And sometimes, simply sitting with stillness and silence feels just right. There’s faith the words will come, because the habit of writing proves this to be true.
Stepped out the back door with my camera yesterday afternoon, seeking a moment or two in the last of the light. Feeding my soul, I’m learning, needn’t wait. If I’ve a bit of opportunity, an open few minutes, that’s exactly the right time to take the time. Life will wait, the light won’t.
Time travel: soul searching, to soul feeding, to soul filling.
ride it out * go with it * this too shall pass * one day at a time * first things first * do the next right thing * take something off your plate * tomorrow’s another day * do something for yourself * do something for others * self-care * don’t worry, be happy * rest * relax * meditate * breathe
count your blessings * start with gratitude * it will all be there tomorrow * walk it out * talk it out * work it out * be
progress over perfection * create something * build something * clean something * move your body * organize * strategize * prioritize * trust the system * believe in yourself * have faith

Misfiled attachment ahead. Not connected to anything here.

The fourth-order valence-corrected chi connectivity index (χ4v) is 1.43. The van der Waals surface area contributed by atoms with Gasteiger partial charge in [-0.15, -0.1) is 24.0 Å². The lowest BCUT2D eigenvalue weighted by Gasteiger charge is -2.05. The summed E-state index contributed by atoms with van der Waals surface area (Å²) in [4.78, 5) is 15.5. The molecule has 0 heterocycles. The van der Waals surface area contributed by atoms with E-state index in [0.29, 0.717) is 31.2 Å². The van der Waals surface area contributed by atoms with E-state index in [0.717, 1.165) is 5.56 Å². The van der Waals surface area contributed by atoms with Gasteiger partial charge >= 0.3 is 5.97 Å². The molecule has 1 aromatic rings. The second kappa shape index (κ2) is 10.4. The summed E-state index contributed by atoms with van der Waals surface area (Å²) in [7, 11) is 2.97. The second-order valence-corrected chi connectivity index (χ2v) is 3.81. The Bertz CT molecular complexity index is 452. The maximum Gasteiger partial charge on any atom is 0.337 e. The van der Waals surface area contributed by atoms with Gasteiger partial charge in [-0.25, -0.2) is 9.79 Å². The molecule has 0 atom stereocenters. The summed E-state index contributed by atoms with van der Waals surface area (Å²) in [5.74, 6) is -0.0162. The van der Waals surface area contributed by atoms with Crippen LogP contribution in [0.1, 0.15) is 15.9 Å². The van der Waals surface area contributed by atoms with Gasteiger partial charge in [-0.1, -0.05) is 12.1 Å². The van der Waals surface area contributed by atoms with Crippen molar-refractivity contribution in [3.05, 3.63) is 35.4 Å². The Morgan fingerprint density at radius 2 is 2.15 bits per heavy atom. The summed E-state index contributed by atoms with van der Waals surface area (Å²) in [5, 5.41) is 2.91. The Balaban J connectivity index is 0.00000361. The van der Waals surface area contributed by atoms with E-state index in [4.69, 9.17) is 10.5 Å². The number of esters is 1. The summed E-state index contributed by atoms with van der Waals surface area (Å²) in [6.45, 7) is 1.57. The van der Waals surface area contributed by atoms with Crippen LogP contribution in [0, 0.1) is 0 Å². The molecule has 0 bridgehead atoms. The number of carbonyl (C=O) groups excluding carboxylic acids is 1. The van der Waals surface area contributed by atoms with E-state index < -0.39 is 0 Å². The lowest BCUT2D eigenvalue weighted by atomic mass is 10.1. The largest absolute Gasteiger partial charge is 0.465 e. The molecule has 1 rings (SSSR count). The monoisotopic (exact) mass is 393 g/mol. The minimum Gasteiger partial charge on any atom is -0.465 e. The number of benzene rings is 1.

unplug * disconnect * recharge* ask yourself: how important is it * will this matter: in five minutes, five hours, five days, weeks, years * follow your instincts * trust your gut * surround yourself with people who love you* spend some time alone
A few minutes shy of six this morning, I left the early Sunday comfort of home to greet the sunrise. I must’ve looked a character in gym shorts, my husband’s oversized t-shirt, plum-colored windbreaker, and tall, black rubber boots. I cared not. Clutching my keys and my camera, my new tripod, my wallet, and glasses, I left a quick note for my still-sleeping husband. My heart was as full as my hands and off I went.